Folding techniques + guide, by Marie Kondo ✨
Before we jump into the beautiful world of KonMari folding, there’s a vital step we shouldn’t skip: the decluttering process.
If you’re attempting to fold clothes that don’t make your heart do a little dance, you’re not on the true KonMari train. So, before you know how to fold using Marie’s delightful techniques, embark on a joy-sparking journey before you begin, so you can organize your clothes in a way that fully adheres to her process.
Hold each item, ask if it brings you joy, and if it doesn’t? Thank it for its service and part ways. Only then can you truly embrace the magic of the KonMari method.
Once your wardrobe consists solely of joy-bringers, it’s time to learn the art of folding.
The rectangle is the magic shape!
Marie Kondo loves her rectangles, and you’ll see why. Every item, when folded right, will become a neat little rectangle that can stand on its own. That’s the magic we’re aiming for!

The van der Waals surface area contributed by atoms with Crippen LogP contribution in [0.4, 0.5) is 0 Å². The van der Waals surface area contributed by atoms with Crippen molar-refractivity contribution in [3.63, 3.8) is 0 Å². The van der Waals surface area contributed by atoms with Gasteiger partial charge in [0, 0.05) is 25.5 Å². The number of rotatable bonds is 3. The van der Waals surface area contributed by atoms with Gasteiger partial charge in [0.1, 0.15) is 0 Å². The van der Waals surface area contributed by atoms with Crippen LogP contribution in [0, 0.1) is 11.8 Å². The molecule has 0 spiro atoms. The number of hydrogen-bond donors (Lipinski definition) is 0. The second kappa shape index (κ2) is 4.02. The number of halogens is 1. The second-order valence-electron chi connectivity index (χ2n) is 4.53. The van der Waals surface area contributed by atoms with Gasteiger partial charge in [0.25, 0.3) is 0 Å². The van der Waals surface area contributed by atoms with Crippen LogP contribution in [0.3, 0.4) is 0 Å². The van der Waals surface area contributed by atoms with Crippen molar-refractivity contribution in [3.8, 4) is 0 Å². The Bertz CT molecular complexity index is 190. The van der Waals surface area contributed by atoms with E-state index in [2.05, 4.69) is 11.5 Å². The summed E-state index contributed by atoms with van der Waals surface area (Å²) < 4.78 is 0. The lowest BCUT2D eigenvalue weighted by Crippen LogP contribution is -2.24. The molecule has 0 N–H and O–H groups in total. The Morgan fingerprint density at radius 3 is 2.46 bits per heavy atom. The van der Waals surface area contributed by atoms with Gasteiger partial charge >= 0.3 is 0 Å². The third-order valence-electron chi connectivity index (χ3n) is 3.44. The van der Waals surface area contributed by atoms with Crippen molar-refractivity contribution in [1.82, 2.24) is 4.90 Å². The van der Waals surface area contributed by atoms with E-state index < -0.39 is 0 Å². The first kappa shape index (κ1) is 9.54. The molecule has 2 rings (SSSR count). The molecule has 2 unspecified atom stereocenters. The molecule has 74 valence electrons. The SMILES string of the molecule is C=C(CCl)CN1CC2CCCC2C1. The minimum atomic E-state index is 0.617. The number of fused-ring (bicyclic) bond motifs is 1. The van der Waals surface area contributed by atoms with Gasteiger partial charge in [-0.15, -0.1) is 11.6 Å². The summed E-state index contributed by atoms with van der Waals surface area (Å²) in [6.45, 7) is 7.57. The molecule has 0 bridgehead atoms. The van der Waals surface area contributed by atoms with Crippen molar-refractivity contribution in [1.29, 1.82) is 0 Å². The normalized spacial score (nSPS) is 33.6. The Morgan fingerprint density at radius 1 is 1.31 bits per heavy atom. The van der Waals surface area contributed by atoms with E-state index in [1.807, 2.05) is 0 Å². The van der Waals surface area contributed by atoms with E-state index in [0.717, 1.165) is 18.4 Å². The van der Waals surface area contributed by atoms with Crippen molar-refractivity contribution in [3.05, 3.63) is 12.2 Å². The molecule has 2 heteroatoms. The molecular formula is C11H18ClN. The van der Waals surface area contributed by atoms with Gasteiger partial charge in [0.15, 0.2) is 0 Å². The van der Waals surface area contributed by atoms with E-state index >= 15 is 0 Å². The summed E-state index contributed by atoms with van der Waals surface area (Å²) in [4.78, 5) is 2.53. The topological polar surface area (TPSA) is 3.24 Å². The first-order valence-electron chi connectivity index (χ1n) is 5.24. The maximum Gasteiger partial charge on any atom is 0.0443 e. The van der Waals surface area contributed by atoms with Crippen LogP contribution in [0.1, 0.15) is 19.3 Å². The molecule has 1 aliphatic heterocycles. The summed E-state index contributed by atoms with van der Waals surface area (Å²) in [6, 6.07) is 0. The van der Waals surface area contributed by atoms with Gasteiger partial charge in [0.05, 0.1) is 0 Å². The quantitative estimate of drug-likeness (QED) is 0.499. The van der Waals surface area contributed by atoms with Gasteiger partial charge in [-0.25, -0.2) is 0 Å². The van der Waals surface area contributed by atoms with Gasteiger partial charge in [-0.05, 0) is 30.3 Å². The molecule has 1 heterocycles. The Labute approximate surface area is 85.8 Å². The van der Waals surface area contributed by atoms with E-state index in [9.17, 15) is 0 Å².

Folding t-shirts ?
- Lay t-shirt flat. Place it face down on a flat surface.
- Fold one side in vertically. Starting from the right side (or left, whichever you prefer), fold the shirt towards the center. As you do this, fold the sleeve back on itself, so it aligns straight down the side.
- Repeat on the other side. Your shirt should now have a rectangular shape with the sleeves neatly tucked in.
- Fold the bottom up. Depending on the length of your shirt, you might fold it in halves or thirds. The goal? A compact rectangle that can stand on its own.
Folding pants ?
- Lay pants flat. Ensure there are no wrinkles.
- Fold in half lengthwise. If you’re working with trousers, fold them along the crease. For jeans or casual pants, simply fold them so one leg lies atop the other.
- Start from the bottom and fold the legs towards the waistband. Begin folding from the hem upwards. Leave a little gap at the end.
- Fold that in half lengthwise. Depending on the length and your drawer’s depth, you could get along with folding them into halves. For a longer item in general, you might need to fold it into thirds. Again, the goal is a neat rectangle!
Folding socks ?